# Thread: [SOLVED] Basis of subspace R

1. ## [SOLVED] Basis of subspace R

Find a basis of the subspace of consisiting of all vectors of the form

$\displaystyle \begin{bmatrix} x_1\\6x_1+x_2\\7x_1+3x_2\\-2x_1+6x_2\\ \end{bmatrix}$

i am not sure how to find this since there are variables $\displaystyle x_1$ and $\displaystyle x_2$

Thank you for any help

2. Hint :

$\displaystyle \begin{bmatrix} x_1\\6x_1+x_2\\7x_1+3x_2\\-2x_1+6x_2\\ \end{bmatrix} = x_1\begin{bmatrix} 1\\6\\7\\-2\\ \end{bmatrix} +x_2\begin{bmatrix} 0\\1\\3\\6\\ \end{bmatrix}$

3. The basis are just the two you listed because when

$\displaystyle \begin{bmatrix}1&0&0 \\ 6&1&0 \\ 7&3&0 \\ -2&6&0 \\ \end{bmatrix}$

is in reduced row echelon form i got

$\displaystyle \begin{bmatrix}1&0& 0& 0 \\ 0& 1& 0& 0 \\ 0& 0& 0& 0& \\ 0& 0& 0& 0 \\ \end{bmatrix}$

which showed me that $\displaystyle \begin{bmatrix} 1\\6\\7\\-2\\ \end{bmatrix} and \begin{bmatrix} 0\\1\\3\\6\\ \end{bmatrix}$

are just the basis of the subspace R.

Does that seem correct?

Thanks for the hint

4. Well it's clear from the hint I gave you that every vector in your subspace can be written as a linear combination of the two vectors above. So the two vectors form a basis if and only if they are linearly independent. It's very easy to check for linear independence when you have only two vectors; two vectors are linearly dependent if and only if one is a multiple of the other. It's clearly not the case here! Your method is also valid (though I'm not sure why you added a third zero column to the matrix you reduced.)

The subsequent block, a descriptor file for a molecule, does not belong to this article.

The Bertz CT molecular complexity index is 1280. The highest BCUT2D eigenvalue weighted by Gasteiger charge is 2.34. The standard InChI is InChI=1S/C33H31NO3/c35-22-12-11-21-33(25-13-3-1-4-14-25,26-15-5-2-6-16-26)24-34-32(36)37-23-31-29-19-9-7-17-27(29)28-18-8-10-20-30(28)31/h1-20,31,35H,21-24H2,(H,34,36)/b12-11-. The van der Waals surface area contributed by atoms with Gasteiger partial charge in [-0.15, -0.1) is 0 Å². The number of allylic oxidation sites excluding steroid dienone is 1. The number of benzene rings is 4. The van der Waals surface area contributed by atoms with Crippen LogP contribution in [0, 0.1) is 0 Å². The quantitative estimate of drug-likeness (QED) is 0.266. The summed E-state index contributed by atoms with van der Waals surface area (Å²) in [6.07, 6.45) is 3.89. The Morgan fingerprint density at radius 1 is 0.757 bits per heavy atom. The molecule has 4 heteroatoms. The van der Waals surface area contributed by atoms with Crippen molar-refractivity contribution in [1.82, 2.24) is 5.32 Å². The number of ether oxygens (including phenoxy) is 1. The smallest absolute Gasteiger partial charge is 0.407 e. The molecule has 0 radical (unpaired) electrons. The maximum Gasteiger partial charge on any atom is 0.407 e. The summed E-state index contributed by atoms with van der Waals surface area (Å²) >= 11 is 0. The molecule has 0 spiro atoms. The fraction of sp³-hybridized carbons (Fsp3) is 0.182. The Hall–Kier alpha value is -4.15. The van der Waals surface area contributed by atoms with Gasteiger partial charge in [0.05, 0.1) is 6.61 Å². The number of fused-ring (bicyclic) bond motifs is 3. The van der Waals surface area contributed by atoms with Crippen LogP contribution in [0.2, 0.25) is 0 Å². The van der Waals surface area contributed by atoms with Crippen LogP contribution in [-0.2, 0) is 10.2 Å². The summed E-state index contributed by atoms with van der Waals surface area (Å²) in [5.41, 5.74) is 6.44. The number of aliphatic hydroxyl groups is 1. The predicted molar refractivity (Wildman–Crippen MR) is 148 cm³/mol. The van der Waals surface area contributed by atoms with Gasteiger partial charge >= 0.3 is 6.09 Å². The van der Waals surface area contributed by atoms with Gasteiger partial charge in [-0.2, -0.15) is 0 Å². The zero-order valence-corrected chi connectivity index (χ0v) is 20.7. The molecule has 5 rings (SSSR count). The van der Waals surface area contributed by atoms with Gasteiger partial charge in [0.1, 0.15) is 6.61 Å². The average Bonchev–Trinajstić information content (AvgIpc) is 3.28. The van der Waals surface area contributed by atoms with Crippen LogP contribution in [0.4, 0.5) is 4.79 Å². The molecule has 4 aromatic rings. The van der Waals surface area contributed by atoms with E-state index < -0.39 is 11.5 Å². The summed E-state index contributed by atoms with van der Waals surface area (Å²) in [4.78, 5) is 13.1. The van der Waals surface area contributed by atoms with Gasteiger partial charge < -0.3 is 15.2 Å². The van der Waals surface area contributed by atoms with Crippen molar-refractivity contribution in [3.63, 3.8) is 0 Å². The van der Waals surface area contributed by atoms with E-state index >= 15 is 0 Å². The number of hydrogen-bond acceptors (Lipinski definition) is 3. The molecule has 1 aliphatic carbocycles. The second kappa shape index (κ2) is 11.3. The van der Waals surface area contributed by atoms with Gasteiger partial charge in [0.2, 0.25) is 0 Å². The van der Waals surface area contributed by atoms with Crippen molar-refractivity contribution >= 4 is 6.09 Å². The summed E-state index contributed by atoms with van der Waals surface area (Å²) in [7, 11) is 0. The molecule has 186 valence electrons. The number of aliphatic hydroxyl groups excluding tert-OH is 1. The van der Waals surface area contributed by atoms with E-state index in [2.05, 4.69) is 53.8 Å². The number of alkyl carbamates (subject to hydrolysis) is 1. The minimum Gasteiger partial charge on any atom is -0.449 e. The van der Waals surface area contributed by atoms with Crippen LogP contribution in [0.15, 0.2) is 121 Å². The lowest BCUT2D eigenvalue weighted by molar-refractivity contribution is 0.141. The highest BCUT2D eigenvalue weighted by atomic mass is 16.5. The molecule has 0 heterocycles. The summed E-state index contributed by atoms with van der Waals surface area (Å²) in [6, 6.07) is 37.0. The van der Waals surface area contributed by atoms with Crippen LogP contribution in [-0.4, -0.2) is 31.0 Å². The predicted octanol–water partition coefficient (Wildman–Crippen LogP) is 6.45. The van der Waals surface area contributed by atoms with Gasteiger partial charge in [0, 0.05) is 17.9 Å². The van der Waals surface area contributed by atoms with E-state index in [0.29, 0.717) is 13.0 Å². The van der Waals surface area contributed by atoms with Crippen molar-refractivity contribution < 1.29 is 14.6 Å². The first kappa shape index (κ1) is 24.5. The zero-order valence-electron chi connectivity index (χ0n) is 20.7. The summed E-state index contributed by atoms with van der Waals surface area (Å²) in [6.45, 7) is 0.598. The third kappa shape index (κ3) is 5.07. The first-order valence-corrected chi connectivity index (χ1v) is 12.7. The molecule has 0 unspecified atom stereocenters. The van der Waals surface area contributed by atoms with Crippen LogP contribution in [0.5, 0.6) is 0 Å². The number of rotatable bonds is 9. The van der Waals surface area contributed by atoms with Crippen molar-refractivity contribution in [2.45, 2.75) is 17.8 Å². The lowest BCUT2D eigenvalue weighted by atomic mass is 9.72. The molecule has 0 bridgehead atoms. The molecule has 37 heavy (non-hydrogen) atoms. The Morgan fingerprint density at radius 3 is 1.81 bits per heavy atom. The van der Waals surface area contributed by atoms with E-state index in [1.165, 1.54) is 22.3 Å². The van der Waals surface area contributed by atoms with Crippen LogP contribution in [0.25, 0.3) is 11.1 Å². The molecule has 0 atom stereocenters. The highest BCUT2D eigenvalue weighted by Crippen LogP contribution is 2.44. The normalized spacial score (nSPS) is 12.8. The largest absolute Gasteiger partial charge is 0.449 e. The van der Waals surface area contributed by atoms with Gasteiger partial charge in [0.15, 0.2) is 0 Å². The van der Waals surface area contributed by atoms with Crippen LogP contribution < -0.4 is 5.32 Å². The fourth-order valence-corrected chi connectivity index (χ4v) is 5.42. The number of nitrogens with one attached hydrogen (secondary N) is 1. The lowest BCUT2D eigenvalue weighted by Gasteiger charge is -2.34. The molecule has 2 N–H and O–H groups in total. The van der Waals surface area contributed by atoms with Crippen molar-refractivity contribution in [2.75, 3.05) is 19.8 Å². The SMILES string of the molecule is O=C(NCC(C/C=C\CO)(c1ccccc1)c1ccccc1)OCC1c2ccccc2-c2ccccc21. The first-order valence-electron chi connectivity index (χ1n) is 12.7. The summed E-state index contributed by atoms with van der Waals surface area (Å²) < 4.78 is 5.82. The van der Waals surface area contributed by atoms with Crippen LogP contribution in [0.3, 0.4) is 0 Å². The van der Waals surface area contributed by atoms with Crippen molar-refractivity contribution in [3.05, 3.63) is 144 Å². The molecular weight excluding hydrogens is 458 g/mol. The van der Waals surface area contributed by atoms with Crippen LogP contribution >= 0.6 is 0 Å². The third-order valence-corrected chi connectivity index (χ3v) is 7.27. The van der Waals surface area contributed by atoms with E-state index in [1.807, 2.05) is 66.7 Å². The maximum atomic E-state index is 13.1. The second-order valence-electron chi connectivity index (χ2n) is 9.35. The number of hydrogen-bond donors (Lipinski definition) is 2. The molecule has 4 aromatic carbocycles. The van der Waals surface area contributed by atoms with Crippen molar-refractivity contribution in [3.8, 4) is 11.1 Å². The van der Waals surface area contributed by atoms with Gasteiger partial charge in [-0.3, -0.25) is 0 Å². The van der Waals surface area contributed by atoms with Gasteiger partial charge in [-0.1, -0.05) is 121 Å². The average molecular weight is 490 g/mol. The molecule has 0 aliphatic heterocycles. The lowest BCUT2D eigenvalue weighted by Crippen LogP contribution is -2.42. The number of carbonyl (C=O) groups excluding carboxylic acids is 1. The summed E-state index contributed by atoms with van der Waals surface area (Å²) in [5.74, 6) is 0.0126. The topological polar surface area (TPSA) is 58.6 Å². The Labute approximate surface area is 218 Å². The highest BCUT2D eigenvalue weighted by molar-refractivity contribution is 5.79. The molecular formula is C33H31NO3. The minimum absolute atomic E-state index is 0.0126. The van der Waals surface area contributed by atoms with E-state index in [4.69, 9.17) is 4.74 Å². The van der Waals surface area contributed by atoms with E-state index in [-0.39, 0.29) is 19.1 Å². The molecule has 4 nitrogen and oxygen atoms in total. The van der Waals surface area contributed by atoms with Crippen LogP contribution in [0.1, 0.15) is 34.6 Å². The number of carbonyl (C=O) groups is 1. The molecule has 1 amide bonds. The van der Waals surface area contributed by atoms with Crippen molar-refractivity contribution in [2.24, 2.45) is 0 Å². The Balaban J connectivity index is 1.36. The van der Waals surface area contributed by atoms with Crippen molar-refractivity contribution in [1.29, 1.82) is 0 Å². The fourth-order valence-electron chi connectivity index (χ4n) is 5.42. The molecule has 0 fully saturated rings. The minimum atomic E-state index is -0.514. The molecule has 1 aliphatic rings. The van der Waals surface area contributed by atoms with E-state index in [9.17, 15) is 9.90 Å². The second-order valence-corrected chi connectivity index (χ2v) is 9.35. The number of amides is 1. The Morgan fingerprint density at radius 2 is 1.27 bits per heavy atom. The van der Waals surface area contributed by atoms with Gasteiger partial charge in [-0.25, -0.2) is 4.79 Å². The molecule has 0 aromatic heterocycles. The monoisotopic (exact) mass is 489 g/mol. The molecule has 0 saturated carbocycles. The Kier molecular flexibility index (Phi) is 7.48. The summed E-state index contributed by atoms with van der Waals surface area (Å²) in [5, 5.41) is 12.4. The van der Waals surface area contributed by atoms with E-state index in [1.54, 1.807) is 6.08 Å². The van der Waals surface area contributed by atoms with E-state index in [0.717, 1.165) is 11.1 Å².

5. Thank you that makes sense and actually helps me a lot about understanding these.

One quick (and kind of a stupid question) but could you please quickly explain what you mean by "one is a multiple of the other."

I added the extra columns of zero's cause when i plug the matrix into my calculator to get the rref it needed extra columns of zeros in order to calculate it without my calculator saying error

Thanks again

6. Well, for example, the vectors $\displaystyle (1,1,1), (2,2,2)$ are linearly dependent because $\displaystyle (2,2,2)=2(1,1,1)$. But the vectors $\displaystyle (1,1,1),(2,2,3)$ are linearly independent because $\displaystyle (1,1,1) \neq k(2,2,3)$ for all $\displaystyle k \in \mathbb R$. That's what I mean by one being a multiple of the other.

7. Perfect thank you so much for the help and explaining that i feel silly cause i knew it was easy but i just couldnt remember what a multiple meant haha.